Australian cyclist Darren Hicks savours ‘surreal’ feeling of winning Paralympic silver

What it meant to be a Paralympian did not really hit cyclist Darren Hicks until he was trying on his Australian uniform.

“Valerie was her name, our seamstress,” Hicks said.

“I just started crying and I think she was taken aback. It just all kind of hit me in the kit and just knowing that it means I’ve made it.”

Hicks, 36, cemented himself as one of the fastest men on two wheels at the Izu Velodrome on Thursday, winning silver in the men’s C2 3,000 metres individual pursuit.

It was a dramatic event, with Hicks elevated to the gold-medal race following the disqualification of Belgian rider Ewoud Vromant.

As it turned out, Hicks was one of the last people to know.

“I actually found out from Carys, my wife,” he said.

“She rang me and I ignored the call first. Then I thought, ‘Hang on, there’s probably a good reason why she’s calling me, she knows I’m pretty busy’.”

Hicks said he was elated to win silver in Tokyo after briefly experiencing the feeling that a bronze was the best result he could achieve.

“It’s a bit surreal, to be honest; that was always the dream to qualify top two,” he said.

“I didn’t quite hit the mark when it came to the time, but somehow it still worked out.”

Hicks achieved one of his ambitions by competing at the Paralympics.(

Getty Images/Sportsfile: David Fitzgerald


It has been a long journey to the podium for Hicks, who was a BMX tragic from a young age. 

Seven years ago, Hicks was involved in a horrific road accident.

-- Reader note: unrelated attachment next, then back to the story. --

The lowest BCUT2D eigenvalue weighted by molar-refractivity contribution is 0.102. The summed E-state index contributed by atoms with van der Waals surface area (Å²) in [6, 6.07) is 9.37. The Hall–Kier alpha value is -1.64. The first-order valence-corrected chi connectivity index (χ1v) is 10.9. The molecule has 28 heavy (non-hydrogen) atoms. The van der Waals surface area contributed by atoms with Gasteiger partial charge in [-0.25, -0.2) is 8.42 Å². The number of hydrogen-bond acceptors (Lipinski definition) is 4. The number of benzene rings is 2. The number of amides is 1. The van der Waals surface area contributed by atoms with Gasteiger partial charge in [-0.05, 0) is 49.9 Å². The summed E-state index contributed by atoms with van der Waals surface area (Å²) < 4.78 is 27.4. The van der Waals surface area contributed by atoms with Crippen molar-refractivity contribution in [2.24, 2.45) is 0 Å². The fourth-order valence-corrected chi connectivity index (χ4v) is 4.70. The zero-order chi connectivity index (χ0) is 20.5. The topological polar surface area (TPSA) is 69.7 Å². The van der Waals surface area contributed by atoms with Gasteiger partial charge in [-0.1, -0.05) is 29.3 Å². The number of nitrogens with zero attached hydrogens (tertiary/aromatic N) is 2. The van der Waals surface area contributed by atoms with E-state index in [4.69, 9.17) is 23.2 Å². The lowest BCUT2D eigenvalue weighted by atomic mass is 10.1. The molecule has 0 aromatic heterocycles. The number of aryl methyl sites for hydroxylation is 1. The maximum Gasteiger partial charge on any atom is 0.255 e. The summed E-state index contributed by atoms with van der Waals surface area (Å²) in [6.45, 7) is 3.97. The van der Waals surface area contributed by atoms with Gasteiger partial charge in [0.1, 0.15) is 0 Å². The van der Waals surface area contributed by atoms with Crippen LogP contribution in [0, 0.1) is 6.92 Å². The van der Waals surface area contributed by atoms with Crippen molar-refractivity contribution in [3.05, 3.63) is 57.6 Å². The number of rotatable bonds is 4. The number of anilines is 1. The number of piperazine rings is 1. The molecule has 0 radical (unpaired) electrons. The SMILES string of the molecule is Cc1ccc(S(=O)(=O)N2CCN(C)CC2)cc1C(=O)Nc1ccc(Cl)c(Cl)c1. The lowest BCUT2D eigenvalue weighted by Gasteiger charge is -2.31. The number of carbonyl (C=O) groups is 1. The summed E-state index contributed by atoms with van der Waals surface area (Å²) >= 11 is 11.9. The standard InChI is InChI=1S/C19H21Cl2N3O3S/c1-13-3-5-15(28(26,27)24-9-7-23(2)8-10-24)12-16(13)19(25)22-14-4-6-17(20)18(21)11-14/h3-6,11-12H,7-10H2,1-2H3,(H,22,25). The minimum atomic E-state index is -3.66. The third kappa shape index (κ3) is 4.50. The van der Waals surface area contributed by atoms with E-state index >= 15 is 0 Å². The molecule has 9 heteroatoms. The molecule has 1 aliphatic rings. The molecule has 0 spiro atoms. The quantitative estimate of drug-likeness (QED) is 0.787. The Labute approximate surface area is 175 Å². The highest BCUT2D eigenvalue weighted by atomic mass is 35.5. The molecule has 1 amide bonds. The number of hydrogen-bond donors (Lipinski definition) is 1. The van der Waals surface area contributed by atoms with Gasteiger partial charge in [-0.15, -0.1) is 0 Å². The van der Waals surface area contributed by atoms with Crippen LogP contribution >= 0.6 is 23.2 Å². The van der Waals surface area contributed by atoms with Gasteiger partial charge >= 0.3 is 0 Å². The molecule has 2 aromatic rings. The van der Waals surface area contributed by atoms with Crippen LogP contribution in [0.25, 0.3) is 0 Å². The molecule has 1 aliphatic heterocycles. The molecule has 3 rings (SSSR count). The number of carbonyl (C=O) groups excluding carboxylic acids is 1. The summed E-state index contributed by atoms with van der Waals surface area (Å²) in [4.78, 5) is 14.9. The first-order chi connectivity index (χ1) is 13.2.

He was driving a truck through the Adelaide Hills when the vehicle’s brakes failed. The truck flipped, smashing into cars waiting at a set of traffic lights.

Two people died in the crash, while Hicks broke his C2 vertebra and had part of his right leg amputated.

He was back on a bike three months later.

Hicks was initially charged over the collision but was finally cleared in 2018 after Jann Spiess, whose husband died in the crash, publicly backed him.

“We came to no other conclusion [at the coronial inquest] that there was something wrong with the truck. He’d done nothing wrong,” Ms Spiess told Paralympics Australia.

“The entire family was on his side. We weren’t holding any animosity towards him.”

Hicks’s Paralympic campaign is far from over as he prepares for his “dream” events, the road race and individual time trial.

“The reason I love it (time trial) is because it’s a race against the clock,” Hicks said.

“It’s a pure test of what a person has in them.

“Whether it’s physical, [or] mental, it’s a combination of both. That’s where I come to the forefront.

Hicks has a whole new contingent of fans ready to cheer him on in the gruelling 25km time trial, including Australian actor Hugh Jackman, who shared Hicks’s story on Instagram.

“The only word is humbling, far out,” Hicks said.

“I’m just a guy that rides a bike. I don’t do it for any kind of praise like what I’m getting at the moment.

“I do it because I love it. I do it because it fulfils me.

Hicks will be back competing in the road events at the Fuji Speedway next week.

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